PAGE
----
Next step is to use the heat strip to melt the plastic on the bottom and back edges flat. I feel like I should make a 3D model of the monitor shape in TinkerCAD or something before I throw it out, in case I get access to a oven and vacuum former and CNC mill-able vacuum foam for the next iteration.

I just switched from a short term to a long term sublease for my place, which saves me $120 a month and allows me to mentally justify rampant prototyping with $10 per square foot acrylic. I got the plastic for this last piece for $21 though instead of $30 because it was in the off cuts bin.

I also bought some 800 grit sanding paper in case I need to sand off the texture of the heat strip that appears on melted plastic.

October 26: Here goes melting

I definitely made the bottom stick out too much. It’s taking hours. I think 2mm would have been fine instead of 4.

Okay it’s 30 minutes past midnight and it’s still not quite flat, but at least it’s making progress. One other evening should do it. :P

October 31: I finish flattening the front bottom edge, after another hour or two on the heat strip. Next are the back side edges.

I think these each took about 30–45 minutes.

After both of these are flattened, it’s time to weld-on the back. I found this nifty guide ( and decided to go with the pin method.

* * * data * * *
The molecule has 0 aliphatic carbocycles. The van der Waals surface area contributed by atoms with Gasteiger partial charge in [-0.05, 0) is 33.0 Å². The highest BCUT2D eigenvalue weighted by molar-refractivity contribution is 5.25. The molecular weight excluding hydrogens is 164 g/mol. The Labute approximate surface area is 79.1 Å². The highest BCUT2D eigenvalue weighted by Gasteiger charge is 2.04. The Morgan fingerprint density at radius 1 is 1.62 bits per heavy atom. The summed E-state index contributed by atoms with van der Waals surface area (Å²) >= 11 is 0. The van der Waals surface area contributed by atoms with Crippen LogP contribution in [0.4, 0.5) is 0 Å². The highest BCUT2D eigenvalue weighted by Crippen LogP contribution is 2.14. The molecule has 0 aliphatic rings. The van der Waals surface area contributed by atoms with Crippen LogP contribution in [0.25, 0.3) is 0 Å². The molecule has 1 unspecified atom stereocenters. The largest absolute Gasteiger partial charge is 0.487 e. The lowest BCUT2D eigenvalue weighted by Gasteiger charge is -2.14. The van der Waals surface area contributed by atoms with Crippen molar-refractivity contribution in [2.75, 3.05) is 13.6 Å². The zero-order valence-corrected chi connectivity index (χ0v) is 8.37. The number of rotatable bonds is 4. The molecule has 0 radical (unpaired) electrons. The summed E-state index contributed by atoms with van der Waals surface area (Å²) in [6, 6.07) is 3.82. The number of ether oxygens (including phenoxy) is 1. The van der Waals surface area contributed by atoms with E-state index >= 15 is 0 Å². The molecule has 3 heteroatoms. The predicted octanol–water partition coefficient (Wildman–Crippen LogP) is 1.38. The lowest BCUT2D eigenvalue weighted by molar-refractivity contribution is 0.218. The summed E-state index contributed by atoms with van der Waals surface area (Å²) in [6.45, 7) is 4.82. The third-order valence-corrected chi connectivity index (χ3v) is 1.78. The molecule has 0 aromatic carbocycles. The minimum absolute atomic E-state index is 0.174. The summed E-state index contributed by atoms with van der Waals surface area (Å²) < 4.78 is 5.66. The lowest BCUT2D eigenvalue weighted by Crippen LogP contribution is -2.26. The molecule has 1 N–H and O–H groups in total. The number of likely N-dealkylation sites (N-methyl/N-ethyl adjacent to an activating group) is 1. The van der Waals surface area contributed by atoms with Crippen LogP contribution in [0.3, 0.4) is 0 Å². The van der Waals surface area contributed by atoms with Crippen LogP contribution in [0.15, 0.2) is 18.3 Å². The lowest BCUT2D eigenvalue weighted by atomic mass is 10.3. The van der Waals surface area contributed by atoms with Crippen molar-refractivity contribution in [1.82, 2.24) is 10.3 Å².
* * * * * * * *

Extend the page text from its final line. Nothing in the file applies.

Applicator and off brand Weld-on. Blake from Noisebridge was super kind and helped me 1) open the cap of the weld-on and 2) poke these two holes in the under layer so I could get the stuff out.
wiping away the excess. I should have been faster with this on the other side — there are gooey drips on the edge there.

I put too much weld-on so you can see the marks left from the pins. I’ll try to be less heavy handed when I do the bottom. I think I’ll also not stick the pins in so far.

The bond! The parts on the left side that look like they haven’t been bonded properly are just the color of weld-on that’s seeped under the back. After unsticking that from the table the left side looks similar to the right side.

I’m going to this Urban Ag Tech meetup ( tomorrow, but hopefully I’ll have some time to melt the back bottom edge flat and weld-on the bottom piece late tomorrow night.

I’m googling the silicon sealant to see how long it needs to cure before it’s fish safe, and it turns out there’s huge controversy about using silicon on acrylic and most people say you don’t need it at all. My weld-on says it’ll take 72 hours to be at 80% strength, so if I bond the bottom tomorrow it’ll be at 80% strength for the hackathon, and I can leak-test it Friday night when I meet with my team. I’m going to skip the silicon step and hope the acrylic bond is water tight.

November 1: Urban AgTech meet-up was cool! One guy runs a business selling solar to companies ( Except the solar pays for itself and he helps them set up the financing, and the company also saves money on electricity, so everyone wins. The rest of them work on Food Computer 2.0 (

At Noisebridge I melt the back bottom edge flat.